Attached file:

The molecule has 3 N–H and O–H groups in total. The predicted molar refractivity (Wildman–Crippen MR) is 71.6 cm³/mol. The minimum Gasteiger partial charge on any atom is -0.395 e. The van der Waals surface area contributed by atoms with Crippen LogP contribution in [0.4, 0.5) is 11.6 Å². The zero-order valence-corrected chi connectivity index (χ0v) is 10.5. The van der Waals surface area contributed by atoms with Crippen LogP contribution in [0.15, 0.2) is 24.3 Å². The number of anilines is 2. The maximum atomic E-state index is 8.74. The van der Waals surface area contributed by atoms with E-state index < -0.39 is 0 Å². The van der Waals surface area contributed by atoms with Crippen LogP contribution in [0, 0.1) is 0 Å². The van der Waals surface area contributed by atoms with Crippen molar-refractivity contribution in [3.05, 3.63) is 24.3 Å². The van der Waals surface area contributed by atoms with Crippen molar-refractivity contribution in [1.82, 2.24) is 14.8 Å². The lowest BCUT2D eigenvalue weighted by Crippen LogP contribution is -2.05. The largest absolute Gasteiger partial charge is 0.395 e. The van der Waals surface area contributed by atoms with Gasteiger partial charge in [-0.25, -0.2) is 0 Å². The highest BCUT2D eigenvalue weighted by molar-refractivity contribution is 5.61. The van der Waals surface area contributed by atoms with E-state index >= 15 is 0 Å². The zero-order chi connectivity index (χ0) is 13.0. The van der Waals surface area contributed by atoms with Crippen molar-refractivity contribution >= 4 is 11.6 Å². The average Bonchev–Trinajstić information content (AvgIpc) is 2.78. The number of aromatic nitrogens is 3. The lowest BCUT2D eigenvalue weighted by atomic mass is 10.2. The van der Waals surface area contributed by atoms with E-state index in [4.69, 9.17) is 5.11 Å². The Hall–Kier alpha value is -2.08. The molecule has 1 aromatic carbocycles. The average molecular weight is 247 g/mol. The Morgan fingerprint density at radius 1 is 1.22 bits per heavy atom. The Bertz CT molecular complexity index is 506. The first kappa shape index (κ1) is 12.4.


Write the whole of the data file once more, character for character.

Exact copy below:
The molecule has 3 N–H and O–H groups in total. The predicted molar refractivity (Wildman–Crippen MR) is 71.6 cm³/mol. The minimum Gasteiger partial charge on any atom is -0.395 e. The van der Waals surface area contributed by atoms with Crippen LogP contribution in [0.4, 0.5) is 11.6 Å². The zero-order valence-corrected chi connectivity index (χ0v) is 10.5. The van der Waals surface area contributed by atoms with Crippen LogP contribution in [0.15, 0.2) is 24.3 Å². The number of anilines is 2. The maximum atomic E-state index is 8.74. The van der Waals surface area contributed by atoms with E-state index < -0.39 is 0 Å². The van der Waals surface area contributed by atoms with Crippen LogP contribution in [0, 0.1) is 0 Å². The van der Waals surface area contributed by atoms with Crippen molar-refractivity contribution in [3.05, 3.63) is 24.3 Å². The van der Waals surface area contributed by atoms with Crippen molar-refractivity contribution in [1.82, 2.24) is 14.8 Å². The lowest BCUT2D eigenvalue weighted by Crippen LogP contribution is -2.05. The largest absolute Gasteiger partial charge is 0.395 e. The van der Waals surface area contributed by atoms with Gasteiger partial charge in [-0.25, -0.2) is 0 Å². The highest BCUT2D eigenvalue weighted by molar-refractivity contribution is 5.61. The van der Waals surface area contributed by atoms with E-state index >= 15 is 0 Å². The zero-order chi connectivity index (χ0) is 13.0. The van der Waals surface area contributed by atoms with Crippen molar-refractivity contribution >= 4 is 11.6 Å². The average Bonchev–Trinajstić information content (AvgIpc) is 2.78. The number of aromatic nitrogens is 3. The lowest BCUT2D eigenvalue weighted by atomic mass is 10.2. The van der Waals surface area contributed by atoms with E-state index in [4.69, 9.17) is 5.11 Å². The Hall–Kier alpha value is -2.08. The molecule has 1 aromatic carbocycles. The average molecular weight is 247 g/mol. The Morgan fingerprint density at radius 1 is 1.22 bits per heavy atom. The Bertz CT molecular complexity index is 506. The first kappa shape index (κ1) is 12.4.